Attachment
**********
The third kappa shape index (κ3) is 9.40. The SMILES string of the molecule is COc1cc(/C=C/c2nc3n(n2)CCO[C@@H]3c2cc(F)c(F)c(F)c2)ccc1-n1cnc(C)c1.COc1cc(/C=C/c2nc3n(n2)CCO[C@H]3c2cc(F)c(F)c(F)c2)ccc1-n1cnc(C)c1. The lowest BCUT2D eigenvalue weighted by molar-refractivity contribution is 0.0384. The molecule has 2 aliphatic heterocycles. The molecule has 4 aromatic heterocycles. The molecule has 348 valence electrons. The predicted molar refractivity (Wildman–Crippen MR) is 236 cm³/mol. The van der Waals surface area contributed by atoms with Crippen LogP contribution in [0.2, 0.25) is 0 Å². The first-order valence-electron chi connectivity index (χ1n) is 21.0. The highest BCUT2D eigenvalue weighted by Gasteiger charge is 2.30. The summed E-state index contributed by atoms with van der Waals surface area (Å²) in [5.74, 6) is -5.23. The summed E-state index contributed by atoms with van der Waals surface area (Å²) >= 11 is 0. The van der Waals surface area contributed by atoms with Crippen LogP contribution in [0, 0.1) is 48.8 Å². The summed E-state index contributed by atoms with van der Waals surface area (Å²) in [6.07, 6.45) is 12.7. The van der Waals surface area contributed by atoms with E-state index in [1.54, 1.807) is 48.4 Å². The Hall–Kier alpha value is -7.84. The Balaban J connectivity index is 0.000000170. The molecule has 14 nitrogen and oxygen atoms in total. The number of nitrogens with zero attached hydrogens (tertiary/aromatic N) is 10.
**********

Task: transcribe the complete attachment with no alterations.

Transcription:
The third kappa shape index (κ3) is 9.40. The SMILES string of the molecule is COc1cc(/C=C/c2nc3n(n2)CCO[C@@H]3c2cc(F)c(F)c(F)c2)ccc1-n1cnc(C)c1.COc1cc(/C=C/c2nc3n(n2)CCO[C@H]3c2cc(F)c(F)c(F)c2)ccc1-n1cnc(C)c1. The lowest BCUT2D eigenvalue weighted by molar-refractivity contribution is 0.0384. The molecule has 2 aliphatic heterocycles. The molecule has 4 aromatic heterocycles. The molecule has 348 valence electrons. The predicted molar refractivity (Wildman–Crippen MR) is 236 cm³/mol. The van der Waals surface area contributed by atoms with Crippen LogP contribution in [0.2, 0.25) is 0 Å². The first-order valence-electron chi connectivity index (χ1n) is 21.0. The highest BCUT2D eigenvalue weighted by Gasteiger charge is 2.30. The summed E-state index contributed by atoms with van der Waals surface area (Å²) in [5.74, 6) is -5.23. The summed E-state index contributed by atoms with van der Waals surface area (Å²) >= 11 is 0. The van der Waals surface area contributed by atoms with Crippen LogP contribution in [0, 0.1) is 48.8 Å². The summed E-state index contributed by atoms with van der Waals surface area (Å²) in [6.07, 6.45) is 12.7. The van der Waals surface area contributed by atoms with E-state index in [1.54, 1.807) is 48.4 Å². The Hall–Kier alpha value is -7.84. The Balaban J connectivity index is 0.000000170. The molecule has 14 nitrogen and oxygen atoms in total. The number of nitrogens with zero attached hydrogens (tertiary/aromatic N) is 10.